Stein attended Radcliffe College, then an annex of Harvard University, from 1893 to 1897 and was a student of psychologist William James. With James's supervision, Stein and another student, Leon Mendez Solomons, performed experiments on normal motor automatism, a phenomenon hypothesized to occur in people when their attention is divided between two simultaneous intelligent activities such as writing and speaking.
These experiments yielded examples of writing that appeared to represent "stream of consciousness", a psychological theory often attributed to James and the style of modernist authors Virginia Woolf and James Joyce. In 1934, behavioral psychologist B.F. Skinner interpreted Stein's difficult poem Tender Buttons as an example of normal motor automatism. In a letter Stein wrote during the 1930s, she explained that she never accepted the theory of automatic writing: "[T]here can be automatic movements, but not automatic writing. Writing for the normal person is too complicated an activity to be indulged in automatically."
At Radcliffe, she began a lifelong friendship with Mabel Foote Weeks, whose correspondence traces much of the progression of Stein's life. In 1897, Stein spent the summer in Woods Hole, Massachusetts, studying embryology at the Marine Biological Laboratory.
William James, who had become a committed mentor to Stein at Radcliffe, recognizing her intellectual potential, and declaring her his "most brilliant woman student", encouraged Stein to enroll in medical school, although Stein professed she had no interest in either the theory or practice of medicine. She spent two years at Johns Hopkins Medical School, failing two courses and leaving without a degree. Ultimately, medical school had bored Stein, and she had spent many of her evenings not applying herself to her studies, but taking long walks and attending the opera.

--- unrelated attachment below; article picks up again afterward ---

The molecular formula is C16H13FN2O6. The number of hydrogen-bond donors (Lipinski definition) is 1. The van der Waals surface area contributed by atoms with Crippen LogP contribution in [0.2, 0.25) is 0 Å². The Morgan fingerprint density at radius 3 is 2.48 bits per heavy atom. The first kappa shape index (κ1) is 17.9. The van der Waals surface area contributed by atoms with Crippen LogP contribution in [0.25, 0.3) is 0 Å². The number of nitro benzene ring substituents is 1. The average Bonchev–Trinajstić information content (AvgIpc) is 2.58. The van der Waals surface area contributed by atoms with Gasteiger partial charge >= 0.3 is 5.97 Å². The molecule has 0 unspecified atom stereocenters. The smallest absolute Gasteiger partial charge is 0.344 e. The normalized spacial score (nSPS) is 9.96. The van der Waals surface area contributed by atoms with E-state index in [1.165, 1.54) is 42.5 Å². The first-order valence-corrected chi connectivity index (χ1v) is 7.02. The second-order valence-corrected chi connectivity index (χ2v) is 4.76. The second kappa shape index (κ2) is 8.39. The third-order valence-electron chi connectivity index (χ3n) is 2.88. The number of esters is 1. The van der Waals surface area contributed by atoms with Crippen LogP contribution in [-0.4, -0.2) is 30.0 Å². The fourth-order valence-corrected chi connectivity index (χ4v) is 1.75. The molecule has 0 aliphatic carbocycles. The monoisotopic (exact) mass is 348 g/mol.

Stein's tenure at Johns Hopkins was marked by challenge and stress. Men dominated the medical field, and the inclusion of women in the profession was not unreservedly or unanimously welcomed. Writing of this period in her life ("Things As They Are", 1903) Stein often revealed herself as a depressed young woman dealing with a paternalistic culture, struggling to find her own identity, which she realized could not conform to the conventional female role. Her uncorseted physical appearance and eccentric mode of dress aroused comment and she was described as "Big and floppy and sandaled and not caring a damn".
Asked to give a lecture to a group of Baltimore women in 1899, Stein gave a controversial speech titled "The Value of College Education for Women", undoubtedly designed to provoke the largely middle-class audience. In the lecture Stein maintained:
"average middle class woman [supported by] some male relative, a husband or father or brother,...[is] not worth her keep economically considered." [This economic dependence caused her to become] oversexed...adapting herself to the abnormal sex desire of the male...and becoming a creature that should have been first a human being and then a woman into one that is a woman first and always."—
While a student at Johns Hopkins and purportedly still naïve about sexual matters, Stein experienced an awakening of her latent sexuality. Sometime in 1899 or 1900, she became infatuated with Mary Bookstaver who was involved in a relationship with a medical student, Mabel Haynes. Witnessing the relationship between the two women served for Stein as her "erotic awakening". The unhappy love triangle demoralized Stein, arguably contributing to her decision to abandon her medical studies.
In 1902 Stein's brother Leo Stein left for London, and Stein followed. The following year the two relocated to Paris, where Leo hoped to pursue an art career.